Okay this was hands down the most ridiculous book I’ve ever read.
Okay sure the diversity was great. I feel like this would’ve been so amazing were it not for the immense Insta love that was in this.
It was hair tearingly frustrating! I was internally screaming at Daniel throughout! His obsession with Natasha was beyond infuriating! He would not give up and he’d definitely convinced himself that he could make her fall in love with him! It was so annoying! I felt sorry for Natasha at first but ach then her story was getting rushed, and I felt like I should’ve found the interlude chapters (eg hair, eyes) illuminating but I found them tiresome! This story was constantly tedious and it had no element of realism love wise in it whatsoever! It all took place in a day but gosh it felt longer! It just didn’t do it for me which is a shame because I thought it could’ve been much better! Argh!
Published: 2016 by Simon and Schuster
That was enthralling. Philippa Gregory does not disappoint. She knows her genre and knows how to take her readers on freaking fascinating rides. This book literally made me feel every emotion possible:
At first I was tearing my hair out with Margaret’s character, she was so petty and childish even though she was the elder sister, but she sure grew quickly. Even though her character lapsed between mature and childish thoughts, I definitely grew to admire her at times. She’s the narrator of our story so we as readers are led to see things as she sees and feels how she feels. We grieve with her after the loss of her husband and son and we rejoice and then enrage with her about her subsequent marriages. I cannot believe how infuriatingly good Philippa Gregory portrayed Henry VIII, from a young boy where he was spiteful to his sisters and bewitching his parents (being their only surviving son) and casting Katherine aside for not giving him a live son.
The ending was so sad though, I think and hope Mary’s parting letter taught Margaret a lesson. After all they were three sisters, three queens and what is the use of that if they can’t care for one another? All throughout the book Margaret, Mary and Katherine campaigned to be queens of Scotland, France and England but how much did they lose on the way?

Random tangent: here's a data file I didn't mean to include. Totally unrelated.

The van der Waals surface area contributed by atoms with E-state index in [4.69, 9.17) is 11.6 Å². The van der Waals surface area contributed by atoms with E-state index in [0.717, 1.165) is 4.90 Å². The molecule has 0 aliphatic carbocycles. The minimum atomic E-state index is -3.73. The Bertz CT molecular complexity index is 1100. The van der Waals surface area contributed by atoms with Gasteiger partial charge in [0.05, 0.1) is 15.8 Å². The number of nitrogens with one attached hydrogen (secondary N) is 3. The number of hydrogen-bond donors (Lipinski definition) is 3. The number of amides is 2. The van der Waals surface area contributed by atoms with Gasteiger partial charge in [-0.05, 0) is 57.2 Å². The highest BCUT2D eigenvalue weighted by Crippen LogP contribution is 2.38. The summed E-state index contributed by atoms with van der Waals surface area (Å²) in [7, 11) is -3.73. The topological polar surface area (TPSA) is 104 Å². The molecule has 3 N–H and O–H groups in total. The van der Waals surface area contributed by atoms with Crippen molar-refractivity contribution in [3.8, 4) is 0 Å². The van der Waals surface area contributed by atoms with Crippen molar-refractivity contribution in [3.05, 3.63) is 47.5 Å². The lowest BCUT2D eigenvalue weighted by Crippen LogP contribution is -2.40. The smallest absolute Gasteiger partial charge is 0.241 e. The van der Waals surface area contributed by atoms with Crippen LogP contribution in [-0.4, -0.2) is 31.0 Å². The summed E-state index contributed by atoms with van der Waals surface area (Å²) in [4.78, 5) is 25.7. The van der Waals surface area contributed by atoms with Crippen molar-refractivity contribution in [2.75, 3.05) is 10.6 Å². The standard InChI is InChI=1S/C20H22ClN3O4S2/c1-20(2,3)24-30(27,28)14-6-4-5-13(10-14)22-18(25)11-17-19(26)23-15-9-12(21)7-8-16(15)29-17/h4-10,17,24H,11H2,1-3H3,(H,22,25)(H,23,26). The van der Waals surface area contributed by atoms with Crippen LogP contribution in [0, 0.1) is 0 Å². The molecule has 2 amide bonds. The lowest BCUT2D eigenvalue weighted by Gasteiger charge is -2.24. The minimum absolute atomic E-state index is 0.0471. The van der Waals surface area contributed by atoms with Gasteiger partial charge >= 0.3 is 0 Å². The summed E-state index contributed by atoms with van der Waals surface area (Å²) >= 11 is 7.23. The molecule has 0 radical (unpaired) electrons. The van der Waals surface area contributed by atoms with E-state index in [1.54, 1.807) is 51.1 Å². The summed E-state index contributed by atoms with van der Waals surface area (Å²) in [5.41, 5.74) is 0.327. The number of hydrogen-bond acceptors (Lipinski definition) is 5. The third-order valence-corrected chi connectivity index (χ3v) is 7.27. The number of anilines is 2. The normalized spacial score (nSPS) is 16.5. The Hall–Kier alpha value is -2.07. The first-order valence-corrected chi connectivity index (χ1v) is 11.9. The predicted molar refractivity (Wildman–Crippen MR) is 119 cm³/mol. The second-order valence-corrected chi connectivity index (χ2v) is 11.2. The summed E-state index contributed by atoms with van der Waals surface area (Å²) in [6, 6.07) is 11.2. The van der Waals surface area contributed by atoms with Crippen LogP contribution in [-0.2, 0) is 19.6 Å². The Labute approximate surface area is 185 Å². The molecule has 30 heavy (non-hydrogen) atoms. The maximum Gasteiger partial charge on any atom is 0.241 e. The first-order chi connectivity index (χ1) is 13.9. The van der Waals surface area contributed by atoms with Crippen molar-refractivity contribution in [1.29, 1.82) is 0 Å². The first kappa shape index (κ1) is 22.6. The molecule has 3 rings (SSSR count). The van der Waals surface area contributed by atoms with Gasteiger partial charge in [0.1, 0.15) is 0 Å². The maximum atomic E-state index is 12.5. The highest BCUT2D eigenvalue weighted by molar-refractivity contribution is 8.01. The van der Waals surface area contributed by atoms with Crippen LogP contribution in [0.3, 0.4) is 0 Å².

Definitely a book that will stay with me for some time.
Hey guys, sorry for being so absent lately. I’ve been moving house and everything so I haven’t got to post much, but things are slowly starting to quiet down so I’m hoping to get back into posting regularly.
On this day in 1173:
Pope Alexander III canonises Thomas Becket, Archbishop of Canterbury.
On this day in 1431:
Joan of Arc has her first day of interrogation during her trial of heresy.
On this day in 1613:
Michael Romanov, the son of Patriarch of Moscow, is elected as the first Russian Tsar of the Romanov House.
On this day in 1916:
The Battle of Verdun in World War One begins. There were over a million casualties.
On this day in 1922:
Great Britain grants Egypt independence.
So there you have it, another blog post stating some events that happened on this day in history. Thoughts?
Thanks for stopping by 🙂
‘a feudal social and economic system in which persons of the lower class are bound to the soil, subject to the will of and service for their lord, and transferable to the new owner if the land is sold or otherwise deeded. Also serfdom.’
On this day in 1861, Russian Tsar Alexander II abolishes serfdom.
What if he never abolished it? Can you imagine how things may be now? Those that were considered lower class would still have to be tied solely to the land and its owner. They would have no say in anything, they’d just have to obey their landowners.
On February 17th in….
Holy Roman Emperor Maximilian II agrees to pay tribute to the Ottoman Empire for peace.
Golda Meir sworn in as the first female Prime Minister of Israel.
British Parliament votes to join European Common Market.
And there you have it 🙂